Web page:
9.2 Defining and Using Macros

A macro is defined as follows:

-define(Const, Replacement).-define(Func(Var1,...,VarN), Replacement).

A macro definition can be placed anywhere among the attributes and function declarations of a module, but the definition must come before any usage of the macro.

If a macro is used in several modules, it is recommended that the macro definition is placed in an include file.

A macro is used as follows:

?Const?Func(Arg1,...,ArgN)

Macros are expanded during compilation. A simple macro ?Const is replaced with Replacement.

Example:

-define(TIMEOUT, 200)....call(Request) ->    server:call(refserver, Request, ?TIMEOUT).

This is expanded to:

call(Request) ->    server:call(refserver, Request, 200).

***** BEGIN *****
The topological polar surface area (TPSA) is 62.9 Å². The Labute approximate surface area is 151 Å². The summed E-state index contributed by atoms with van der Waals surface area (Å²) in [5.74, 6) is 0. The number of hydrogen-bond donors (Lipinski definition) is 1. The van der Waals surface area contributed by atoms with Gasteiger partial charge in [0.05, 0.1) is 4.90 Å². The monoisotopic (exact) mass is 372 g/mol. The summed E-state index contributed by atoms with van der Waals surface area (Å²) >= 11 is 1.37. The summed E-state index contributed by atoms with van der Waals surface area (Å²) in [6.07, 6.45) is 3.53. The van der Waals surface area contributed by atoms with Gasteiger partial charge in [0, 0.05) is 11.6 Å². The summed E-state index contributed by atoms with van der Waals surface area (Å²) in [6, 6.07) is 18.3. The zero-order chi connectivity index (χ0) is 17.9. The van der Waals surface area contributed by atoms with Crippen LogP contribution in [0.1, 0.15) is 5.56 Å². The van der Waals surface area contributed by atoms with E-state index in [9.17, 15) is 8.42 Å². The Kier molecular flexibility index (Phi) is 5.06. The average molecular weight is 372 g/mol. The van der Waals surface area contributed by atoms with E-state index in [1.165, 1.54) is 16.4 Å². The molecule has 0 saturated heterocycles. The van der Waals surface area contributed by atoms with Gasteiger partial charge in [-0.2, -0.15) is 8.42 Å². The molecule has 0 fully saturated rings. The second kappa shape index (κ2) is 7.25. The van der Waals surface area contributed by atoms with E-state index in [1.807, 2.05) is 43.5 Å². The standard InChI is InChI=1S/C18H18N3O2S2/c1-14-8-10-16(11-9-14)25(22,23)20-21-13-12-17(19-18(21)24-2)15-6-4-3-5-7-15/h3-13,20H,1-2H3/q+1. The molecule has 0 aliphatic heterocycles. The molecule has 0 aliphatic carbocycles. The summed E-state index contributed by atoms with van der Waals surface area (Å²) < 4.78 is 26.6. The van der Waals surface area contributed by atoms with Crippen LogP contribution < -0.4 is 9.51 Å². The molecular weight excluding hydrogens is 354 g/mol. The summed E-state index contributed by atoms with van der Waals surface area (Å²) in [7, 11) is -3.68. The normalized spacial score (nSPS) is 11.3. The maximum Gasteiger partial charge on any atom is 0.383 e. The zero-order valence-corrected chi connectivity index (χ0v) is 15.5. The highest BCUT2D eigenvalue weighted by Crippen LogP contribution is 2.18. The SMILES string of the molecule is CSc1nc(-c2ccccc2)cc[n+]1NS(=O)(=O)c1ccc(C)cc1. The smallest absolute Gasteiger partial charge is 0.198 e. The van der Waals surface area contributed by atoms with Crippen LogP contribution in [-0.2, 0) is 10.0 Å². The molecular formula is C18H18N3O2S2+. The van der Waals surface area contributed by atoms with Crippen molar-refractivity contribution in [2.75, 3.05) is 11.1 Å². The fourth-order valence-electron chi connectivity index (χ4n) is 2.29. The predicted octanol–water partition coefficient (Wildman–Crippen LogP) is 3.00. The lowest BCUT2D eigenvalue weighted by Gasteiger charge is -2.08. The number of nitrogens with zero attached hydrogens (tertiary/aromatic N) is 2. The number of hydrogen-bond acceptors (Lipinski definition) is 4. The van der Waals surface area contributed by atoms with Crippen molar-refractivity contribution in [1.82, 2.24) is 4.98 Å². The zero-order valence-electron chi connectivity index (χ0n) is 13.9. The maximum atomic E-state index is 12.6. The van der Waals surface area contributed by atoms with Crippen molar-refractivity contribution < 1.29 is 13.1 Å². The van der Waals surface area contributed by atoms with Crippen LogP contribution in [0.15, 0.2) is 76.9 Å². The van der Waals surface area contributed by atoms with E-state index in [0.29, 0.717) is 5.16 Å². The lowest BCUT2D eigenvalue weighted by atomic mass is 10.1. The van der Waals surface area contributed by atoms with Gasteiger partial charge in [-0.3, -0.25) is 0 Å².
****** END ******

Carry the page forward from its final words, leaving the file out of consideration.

A macro ?Func(Arg1,…,ArgN) is replaced with Replacement, where all occurrences of a variable Var from the macro definition are replaced with the corresponding argument Arg.

Example:

-define(MACRO1(X, Y), {a, X, b, Y})....bar(X) ->    ?MACRO1(a, b),    ?MACRO1(X, 123)

This is expanded to:

bar(X) ->    {a,a,b,b},    {a,X,b,123}.

It is good programming practice, but not mandatory, to ensure that a macro definition is a valid Erlang syntactic form.

To view the result of macro expansion, a module can be compiled with the 'P' option. compile:file(File, ['P']). This produces a listing of the parsed code after preprocessing and parse transforms, in the file File.P.